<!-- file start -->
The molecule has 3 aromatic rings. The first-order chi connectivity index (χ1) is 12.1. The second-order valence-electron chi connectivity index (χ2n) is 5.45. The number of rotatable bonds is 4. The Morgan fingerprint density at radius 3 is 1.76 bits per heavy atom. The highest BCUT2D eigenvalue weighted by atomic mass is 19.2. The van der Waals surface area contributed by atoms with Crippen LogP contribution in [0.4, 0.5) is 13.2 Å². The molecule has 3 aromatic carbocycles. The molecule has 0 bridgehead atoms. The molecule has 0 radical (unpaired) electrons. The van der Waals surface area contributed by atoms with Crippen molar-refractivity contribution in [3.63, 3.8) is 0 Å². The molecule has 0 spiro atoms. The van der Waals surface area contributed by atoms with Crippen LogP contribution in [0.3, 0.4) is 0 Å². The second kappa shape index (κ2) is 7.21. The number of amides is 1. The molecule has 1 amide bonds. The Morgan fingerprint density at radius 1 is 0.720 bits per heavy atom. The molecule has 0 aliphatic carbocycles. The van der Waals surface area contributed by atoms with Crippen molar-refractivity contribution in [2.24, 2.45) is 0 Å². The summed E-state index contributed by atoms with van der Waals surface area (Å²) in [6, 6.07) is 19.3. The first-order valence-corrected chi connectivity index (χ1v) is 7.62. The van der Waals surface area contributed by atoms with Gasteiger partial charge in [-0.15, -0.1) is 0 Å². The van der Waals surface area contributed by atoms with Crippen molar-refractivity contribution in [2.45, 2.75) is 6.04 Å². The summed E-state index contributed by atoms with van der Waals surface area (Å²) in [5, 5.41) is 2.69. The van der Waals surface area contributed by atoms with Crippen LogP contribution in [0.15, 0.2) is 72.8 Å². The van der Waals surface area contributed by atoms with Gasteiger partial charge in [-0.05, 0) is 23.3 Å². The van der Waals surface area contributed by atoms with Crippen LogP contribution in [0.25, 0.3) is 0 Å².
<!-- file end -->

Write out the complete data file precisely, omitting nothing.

The molecule has 3 aromatic rings. The first-order chi connectivity index (χ1) is 12.1. The second-order valence-electron chi connectivity index (χ2n) is 5.45. The number of rotatable bonds is 4. The Morgan fingerprint density at radius 3 is 1.76 bits per heavy atom. The highest BCUT2D eigenvalue weighted by atomic mass is 19.2. The van der Waals surface area contributed by atoms with Crippen LogP contribution in [0.4, 0.5) is 13.2 Å². The molecule has 3 aromatic carbocycles. The molecule has 0 bridgehead atoms. The molecule has 0 radical (unpaired) electrons. The van der Waals surface area contributed by atoms with Crippen molar-refractivity contribution in [3.63, 3.8) is 0 Å². The molecule has 0 spiro atoms. The van der Waals surface area contributed by atoms with Crippen LogP contribution in [0.3, 0.4) is 0 Å². The second kappa shape index (κ2) is 7.21. The number of amides is 1. The molecule has 1 amide bonds. The Morgan fingerprint density at radius 1 is 0.720 bits per heavy atom. The molecule has 0 aliphatic carbocycles. The van der Waals surface area contributed by atoms with Crippen molar-refractivity contribution in [2.24, 2.45) is 0 Å². The summed E-state index contributed by atoms with van der Waals surface area (Å²) in [6, 6.07) is 19.3. The first-order valence-corrected chi connectivity index (χ1v) is 7.62. The van der Waals surface area contributed by atoms with Gasteiger partial charge in [-0.15, -0.1) is 0 Å². The van der Waals surface area contributed by atoms with Crippen molar-refractivity contribution in [2.45, 2.75) is 6.04 Å². The summed E-state index contributed by atoms with van der Waals surface area (Å²) in [5, 5.41) is 2.69. The van der Waals surface area contributed by atoms with Crippen LogP contribution in [0.15, 0.2) is 72.8 Å². The van der Waals surface area contributed by atoms with Gasteiger partial charge in [-0.05, 0) is 23.3 Å². The van der Waals surface area contributed by atoms with Crippen LogP contribution in [0.25, 0.3) is 0 Å².